- “Now that you see how a Leadership Ladder works–and that you’ve moved through one yourself–I’d like you to go ahead pair up to create the Leadership Ladder for this organization.”
So what’s in the difference?
I sat down with fellow trainer Zein Nakhoda to answer this question.
Both of these designs get to the same place—that is, they both leave the participants with a draft Leadership Ladder for their group. The difference though for participants and trainers is significant both in terms of what participants learn but also in terms of what learning is made available. Here’s what we mean:
What learning sticks?
Because experiential education creates opportunities for participants to engage a subject through many channels–experience, emotion, intellect (vs. intellect only)–the concepts stick with participants more deeply after the training. For example, in the experiential design above, participants were invited to remember their own story (experience), reflect on that story (emotion), and use that story as a part of a theoretical framework for how leaders develop (intellect). This sets participants up to more fully integrate their learning.
With experiential education we are also starting with how people are already looking at things–as opposed to some external reality. This makes it easier for people to internalize and connect a “new” concept with their own way of acting and viewing the world. The participatory approach asks people to try out some other way of thinking, but when the tool is over they often merely revert back to their old way of working. Using experience as a starting point makes for stronger, more robust integration–and increases the likelihood people will actually use the skills after the workshop is over.
Whose knowledge are we utilizing and honoring?
Participatory education reinforces to participants that the expertise is with the trainer only: the trainer provides information and participants are to absorb it. In this model, the design implies to participants that there is one “right” way to execute a skill and that other people, besides themselves, know that “right” way. Of course, we as trainers have learning goals for the group and real expertise in a subject matter. But when we lift up the experience and knowledge of workshop participants we assist the group to build their own sense of power and ability in themselves–which is deeply important for changemakers.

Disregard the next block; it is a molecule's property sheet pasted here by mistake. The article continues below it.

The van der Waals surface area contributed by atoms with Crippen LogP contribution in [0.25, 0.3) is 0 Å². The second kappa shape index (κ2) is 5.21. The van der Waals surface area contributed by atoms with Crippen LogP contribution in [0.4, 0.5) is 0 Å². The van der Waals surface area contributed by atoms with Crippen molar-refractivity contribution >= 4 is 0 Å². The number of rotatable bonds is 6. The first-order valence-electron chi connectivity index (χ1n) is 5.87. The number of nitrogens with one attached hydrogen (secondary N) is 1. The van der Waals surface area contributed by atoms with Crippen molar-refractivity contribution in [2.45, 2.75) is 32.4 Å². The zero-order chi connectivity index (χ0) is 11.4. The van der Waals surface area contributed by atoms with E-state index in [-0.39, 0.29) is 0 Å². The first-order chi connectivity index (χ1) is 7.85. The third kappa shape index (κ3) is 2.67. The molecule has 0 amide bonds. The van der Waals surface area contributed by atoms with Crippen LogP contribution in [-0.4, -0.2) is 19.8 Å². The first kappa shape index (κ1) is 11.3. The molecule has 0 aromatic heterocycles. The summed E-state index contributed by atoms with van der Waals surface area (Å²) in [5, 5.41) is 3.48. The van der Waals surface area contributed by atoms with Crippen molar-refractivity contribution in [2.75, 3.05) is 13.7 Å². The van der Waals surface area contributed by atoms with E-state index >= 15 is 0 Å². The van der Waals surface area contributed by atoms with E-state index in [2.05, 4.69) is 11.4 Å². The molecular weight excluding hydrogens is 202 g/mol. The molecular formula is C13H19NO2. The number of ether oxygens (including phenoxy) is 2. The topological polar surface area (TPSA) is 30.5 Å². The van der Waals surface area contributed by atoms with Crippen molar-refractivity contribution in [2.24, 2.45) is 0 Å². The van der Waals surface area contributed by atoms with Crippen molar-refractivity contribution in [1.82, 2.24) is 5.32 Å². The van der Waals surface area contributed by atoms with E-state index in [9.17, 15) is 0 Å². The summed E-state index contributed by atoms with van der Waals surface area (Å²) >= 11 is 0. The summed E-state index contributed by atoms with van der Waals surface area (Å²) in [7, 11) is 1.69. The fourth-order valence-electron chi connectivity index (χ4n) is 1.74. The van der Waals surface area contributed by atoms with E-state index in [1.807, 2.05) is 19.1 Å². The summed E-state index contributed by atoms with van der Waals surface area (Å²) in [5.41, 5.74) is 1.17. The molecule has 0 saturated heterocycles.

How do participants keep learning after the training?
Experiential education doesn’t only teach content, it also teaches participants how we learn. When participants figure out that they can be a resource to themselves, they can reflect, generalize, and apply lessons from their own experiences inside or outside of a formal training context. This sets participants up to not only make use of the lessons from the training, but also to become more adept learners in their daily lives. Now that’s empowerment!
What learning is available in the group?
For the trainer, an experiential approach increases possibilities for “emergent design,” or adjusting to issues, challenges, and growth edges that are live in the group. By drawing out stories and experiences from participants, the facilitator gets a closer read on participants’ existing knowledge of the content and dynamics under the surface that might limit learning so they can adjust the training design accordingly. In short, experimental designs allow facilitators to meet participants where they are at, maximizing the learning that is available in the room.
How does the learning resonate culturally?
Our diverse cultural and social contexts mean that participants and facilitators might use different words and terms to mean the same thing. When we listen to participant stories in their own words, we can pick up on tools and terms that resonate with them. For example, Zein was doing a door-knocking training where one of the lessons was to “adjust your rap for different people on the doors.” He asked participants what works when they go door-knocking. One participant said, “catching the beat.” The rest of the room hummed in agreement. The concept that the participant keyed in on was the same as a lesson Zein was aiming to teach, and by eliciting the lesson from the participant he could work with the term that resonated with the group in their cultural context.